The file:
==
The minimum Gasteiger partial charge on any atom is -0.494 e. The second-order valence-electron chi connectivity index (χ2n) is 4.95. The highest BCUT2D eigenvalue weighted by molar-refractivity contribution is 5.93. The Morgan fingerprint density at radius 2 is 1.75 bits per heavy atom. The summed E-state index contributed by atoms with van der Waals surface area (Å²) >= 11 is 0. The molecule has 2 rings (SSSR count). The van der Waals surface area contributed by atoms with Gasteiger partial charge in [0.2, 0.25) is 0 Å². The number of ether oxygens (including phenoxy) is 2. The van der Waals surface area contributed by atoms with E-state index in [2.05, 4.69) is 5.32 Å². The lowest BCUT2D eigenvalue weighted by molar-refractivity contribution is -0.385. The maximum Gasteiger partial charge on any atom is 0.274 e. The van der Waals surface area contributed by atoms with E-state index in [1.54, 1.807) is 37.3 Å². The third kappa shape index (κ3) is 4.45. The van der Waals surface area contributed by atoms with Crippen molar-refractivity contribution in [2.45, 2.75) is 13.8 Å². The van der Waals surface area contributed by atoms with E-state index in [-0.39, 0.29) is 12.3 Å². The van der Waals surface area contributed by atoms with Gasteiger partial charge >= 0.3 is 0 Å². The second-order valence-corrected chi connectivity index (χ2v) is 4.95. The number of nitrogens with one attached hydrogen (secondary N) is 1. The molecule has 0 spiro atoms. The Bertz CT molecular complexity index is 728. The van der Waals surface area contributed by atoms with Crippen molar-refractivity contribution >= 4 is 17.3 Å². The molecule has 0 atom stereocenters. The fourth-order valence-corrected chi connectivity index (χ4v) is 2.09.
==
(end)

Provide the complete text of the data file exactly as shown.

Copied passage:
The minimum Gasteiger partial charge on any atom is -0.494 e. The second-order valence-electron chi connectivity index (χ2n) is 4.95. The highest BCUT2D eigenvalue weighted by molar-refractivity contribution is 5.93. The Morgan fingerprint density at radius 2 is 1.75 bits per heavy atom. The summed E-state index contributed by atoms with van der Waals surface area (Å²) >= 11 is 0. The molecule has 2 rings (SSSR count). The van der Waals surface area contributed by atoms with Gasteiger partial charge in [0.2, 0.25) is 0 Å². The number of ether oxygens (including phenoxy) is 2. The van der Waals surface area contributed by atoms with E-state index in [2.05, 4.69) is 5.32 Å². The lowest BCUT2D eigenvalue weighted by molar-refractivity contribution is -0.385. The maximum Gasteiger partial charge on any atom is 0.274 e. The van der Waals surface area contributed by atoms with E-state index in [1.54, 1.807) is 37.3 Å². The third kappa shape index (κ3) is 4.45. The van der Waals surface area contributed by atoms with Crippen molar-refractivity contribution in [2.45, 2.75) is 13.8 Å². The van der Waals surface area contributed by atoms with E-state index in [-0.39, 0.29) is 12.3 Å². The van der Waals surface area contributed by atoms with Gasteiger partial charge >= 0.3 is 0 Å². The second-order valence-corrected chi connectivity index (χ2v) is 4.95. The number of nitrogens with one attached hydrogen (secondary N) is 1. The molecule has 0 spiro atoms. The Bertz CT molecular complexity index is 728. The van der Waals surface area contributed by atoms with Crippen molar-refractivity contribution >= 4 is 17.3 Å². The molecule has 0 atom stereocenters. The fourth-order valence-corrected chi connectivity index (χ4v) is 2.09.